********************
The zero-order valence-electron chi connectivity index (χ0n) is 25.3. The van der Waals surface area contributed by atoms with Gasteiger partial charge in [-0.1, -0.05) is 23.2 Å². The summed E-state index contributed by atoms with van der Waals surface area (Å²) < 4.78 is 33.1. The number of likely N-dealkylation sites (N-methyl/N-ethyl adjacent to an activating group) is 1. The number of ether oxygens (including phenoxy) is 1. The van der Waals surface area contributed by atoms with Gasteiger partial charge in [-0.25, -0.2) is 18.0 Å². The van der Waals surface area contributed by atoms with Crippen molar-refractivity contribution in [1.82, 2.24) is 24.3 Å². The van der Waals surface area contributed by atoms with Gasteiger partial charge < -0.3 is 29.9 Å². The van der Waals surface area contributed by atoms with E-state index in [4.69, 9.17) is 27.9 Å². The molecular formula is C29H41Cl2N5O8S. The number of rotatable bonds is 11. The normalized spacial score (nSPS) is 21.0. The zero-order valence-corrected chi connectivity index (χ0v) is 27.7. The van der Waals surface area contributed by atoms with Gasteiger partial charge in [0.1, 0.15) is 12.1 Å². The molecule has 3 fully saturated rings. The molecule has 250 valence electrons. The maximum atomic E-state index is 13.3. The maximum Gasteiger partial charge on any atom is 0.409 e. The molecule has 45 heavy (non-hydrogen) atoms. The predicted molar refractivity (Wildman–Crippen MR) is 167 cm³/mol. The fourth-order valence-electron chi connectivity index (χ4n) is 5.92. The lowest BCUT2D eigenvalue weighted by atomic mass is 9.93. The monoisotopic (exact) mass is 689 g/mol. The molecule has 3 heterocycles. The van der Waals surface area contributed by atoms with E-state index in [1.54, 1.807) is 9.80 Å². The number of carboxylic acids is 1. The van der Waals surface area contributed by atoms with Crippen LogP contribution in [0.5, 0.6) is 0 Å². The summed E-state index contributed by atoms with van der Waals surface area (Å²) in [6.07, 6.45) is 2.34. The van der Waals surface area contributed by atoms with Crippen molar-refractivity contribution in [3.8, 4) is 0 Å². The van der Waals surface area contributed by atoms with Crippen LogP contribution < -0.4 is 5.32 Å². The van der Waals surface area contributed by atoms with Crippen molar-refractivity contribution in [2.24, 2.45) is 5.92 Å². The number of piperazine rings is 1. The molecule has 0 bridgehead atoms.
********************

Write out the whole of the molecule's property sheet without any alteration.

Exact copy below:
The zero-order valence-electron chi connectivity index (χ0n) is 25.3. The van der Waals surface area contributed by atoms with Gasteiger partial charge in [-0.1, -0.05) is 23.2 Å². The summed E-state index contributed by atoms with van der Waals surface area (Å²) < 4.78 is 33.1. The number of likely N-dealkylation sites (N-methyl/N-ethyl adjacent to an activating group) is 1. The number of ether oxygens (including phenoxy) is 1. The van der Waals surface area contributed by atoms with Gasteiger partial charge in [-0.25, -0.2) is 18.0 Å². The van der Waals surface area contributed by atoms with Crippen molar-refractivity contribution in [1.82, 2.24) is 24.3 Å². The van der Waals surface area contributed by atoms with Gasteiger partial charge < -0.3 is 29.9 Å². The van der Waals surface area contributed by atoms with E-state index in [4.69, 9.17) is 27.9 Å². The molecular formula is C29H41Cl2N5O8S. The number of rotatable bonds is 11. The normalized spacial score (nSPS) is 21.0. The zero-order valence-corrected chi connectivity index (χ0v) is 27.7. The van der Waals surface area contributed by atoms with Gasteiger partial charge in [0.1, 0.15) is 12.1 Å². The molecule has 3 fully saturated rings. The molecule has 250 valence electrons. The maximum atomic E-state index is 13.3. The maximum Gasteiger partial charge on any atom is 0.409 e. The molecule has 45 heavy (non-hydrogen) atoms. The predicted molar refractivity (Wildman–Crippen MR) is 167 cm³/mol. The fourth-order valence-electron chi connectivity index (χ4n) is 5.92. The lowest BCUT2D eigenvalue weighted by atomic mass is 9.93. The monoisotopic (exact) mass is 689 g/mol. The molecule has 3 heterocycles. The van der Waals surface area contributed by atoms with E-state index in [1.54, 1.807) is 9.80 Å². The number of carboxylic acids is 1. The van der Waals surface area contributed by atoms with Crippen LogP contribution in [0.5, 0.6) is 0 Å². The summed E-state index contributed by atoms with van der Waals surface area (Å²) in [6.07, 6.45) is 2.34. The van der Waals surface area contributed by atoms with Crippen molar-refractivity contribution in [3.8, 4) is 0 Å². The van der Waals surface area contributed by atoms with Crippen LogP contribution < -0.4 is 5.32 Å². The van der Waals surface area contributed by atoms with Crippen molar-refractivity contribution in [2.24, 2.45) is 5.92 Å². The number of piperazine rings is 1. The molecule has 0 bridgehead atoms.